This is ‘The Spotlight.’ Many artists pass through D.C. on a weekly basis, but this column highlights one specific artist who happens to be playing in the district during the week. That way, you may join their journey in influencing the house music landscape. There is no question that London based artist Erol Alkan has helped shape dance music as we know it today. As a DJ, he needs little

Swiss DJ/producer Specialivery’s recently uploaded Autoremix of his track ATON on Safer at Night is a trip to the gates of techno heaven and back. Although Specialivery (a.k.a. Swiss Armed Forces Militia Lieutenant Carlo Bernasconi) received classical training in a conservatory setting, he didn’t start producing until 2011. Spanning twelve minutes, the Autoremix of ATON uses automation, tuned percussion, and a driving bass line to captivate the listener’s attention. Listen to

Italian artist Karasho (a.k.a. Luca Gasperoni) is an interesting character to say the least. For starters, the man goes by “Luca the Rice Eater.” He did not choose this unusual name for his love of the grain; rather, he goes by “Luca the Rice Eater” because he spends all of his capital on studio gear and only has enough money left to purchase rice for his meals. Luca’s investment in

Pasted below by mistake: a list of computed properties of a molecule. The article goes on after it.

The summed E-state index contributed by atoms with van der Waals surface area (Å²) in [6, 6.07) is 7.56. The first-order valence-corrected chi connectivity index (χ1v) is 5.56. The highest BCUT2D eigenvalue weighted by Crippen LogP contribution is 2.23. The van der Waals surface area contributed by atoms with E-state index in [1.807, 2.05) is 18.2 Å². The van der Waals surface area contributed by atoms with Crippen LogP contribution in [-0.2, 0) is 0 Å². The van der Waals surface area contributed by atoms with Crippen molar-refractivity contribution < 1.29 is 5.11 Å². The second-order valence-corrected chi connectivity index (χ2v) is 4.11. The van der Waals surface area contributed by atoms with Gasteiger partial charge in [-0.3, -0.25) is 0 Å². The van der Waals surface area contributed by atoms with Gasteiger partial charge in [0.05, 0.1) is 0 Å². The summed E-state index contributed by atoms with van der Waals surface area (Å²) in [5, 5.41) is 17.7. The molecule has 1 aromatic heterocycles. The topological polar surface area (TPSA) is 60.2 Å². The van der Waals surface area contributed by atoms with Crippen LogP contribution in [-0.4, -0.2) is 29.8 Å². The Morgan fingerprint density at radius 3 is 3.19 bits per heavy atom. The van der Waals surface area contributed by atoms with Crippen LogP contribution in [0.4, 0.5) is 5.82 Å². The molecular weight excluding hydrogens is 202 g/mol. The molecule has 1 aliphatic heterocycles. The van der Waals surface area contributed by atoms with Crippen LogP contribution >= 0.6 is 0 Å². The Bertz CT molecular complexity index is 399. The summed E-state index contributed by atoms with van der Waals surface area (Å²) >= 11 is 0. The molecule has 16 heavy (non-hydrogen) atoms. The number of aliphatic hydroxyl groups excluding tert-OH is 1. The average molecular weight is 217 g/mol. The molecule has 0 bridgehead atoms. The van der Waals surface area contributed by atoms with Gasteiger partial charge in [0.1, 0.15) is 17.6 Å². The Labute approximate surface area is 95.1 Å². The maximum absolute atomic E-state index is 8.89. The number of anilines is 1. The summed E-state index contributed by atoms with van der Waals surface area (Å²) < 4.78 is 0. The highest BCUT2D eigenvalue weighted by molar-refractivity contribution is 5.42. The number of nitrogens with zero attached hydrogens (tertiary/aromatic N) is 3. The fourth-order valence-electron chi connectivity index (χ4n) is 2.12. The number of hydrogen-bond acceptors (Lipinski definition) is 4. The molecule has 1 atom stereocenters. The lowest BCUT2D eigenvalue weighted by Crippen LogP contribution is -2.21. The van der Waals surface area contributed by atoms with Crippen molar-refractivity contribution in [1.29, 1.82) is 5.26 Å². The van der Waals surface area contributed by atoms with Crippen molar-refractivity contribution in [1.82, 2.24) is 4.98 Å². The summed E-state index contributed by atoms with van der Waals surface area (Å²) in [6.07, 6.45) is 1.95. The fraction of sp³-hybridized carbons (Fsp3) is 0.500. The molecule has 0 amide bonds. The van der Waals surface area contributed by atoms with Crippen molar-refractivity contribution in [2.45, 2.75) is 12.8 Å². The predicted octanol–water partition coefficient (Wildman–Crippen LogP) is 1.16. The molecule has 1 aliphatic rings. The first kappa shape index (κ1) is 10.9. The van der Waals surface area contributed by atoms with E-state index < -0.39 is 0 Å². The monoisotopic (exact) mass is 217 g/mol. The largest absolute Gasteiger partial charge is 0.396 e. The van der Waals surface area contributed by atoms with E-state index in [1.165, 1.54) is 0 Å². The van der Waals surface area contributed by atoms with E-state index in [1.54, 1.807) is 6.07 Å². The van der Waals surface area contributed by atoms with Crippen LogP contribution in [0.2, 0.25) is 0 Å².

Berlin-based techno duo Pan-Pot (Tassilo Ippenberger and Thomas Benedix) have a reputation for their dark, heavy, and at times sinister sound. In their new release, The Other One EP, Ippenberger and Benedix create an out-of-this-world soundscape, and for that we love them here at Blisspop. If I’m ever abducted by ET and his gang, I can only hope that The Other One EP will be playing in the background:  

In March, we covered Yomimbi’s track “Ibiza Part II” that featured Ameer Dyson’s vocals. Ameer and Yomimbi have teamed up again for a track they are releasing with Jackin Records, a European artist collective/record label/collective. The track, titled “South Beach,” has all the ingredients of a proper house tune: a bouncy bass line, a catchy melody and vocal hooks, and a beautiful use of percussion and effects. There’s no doubt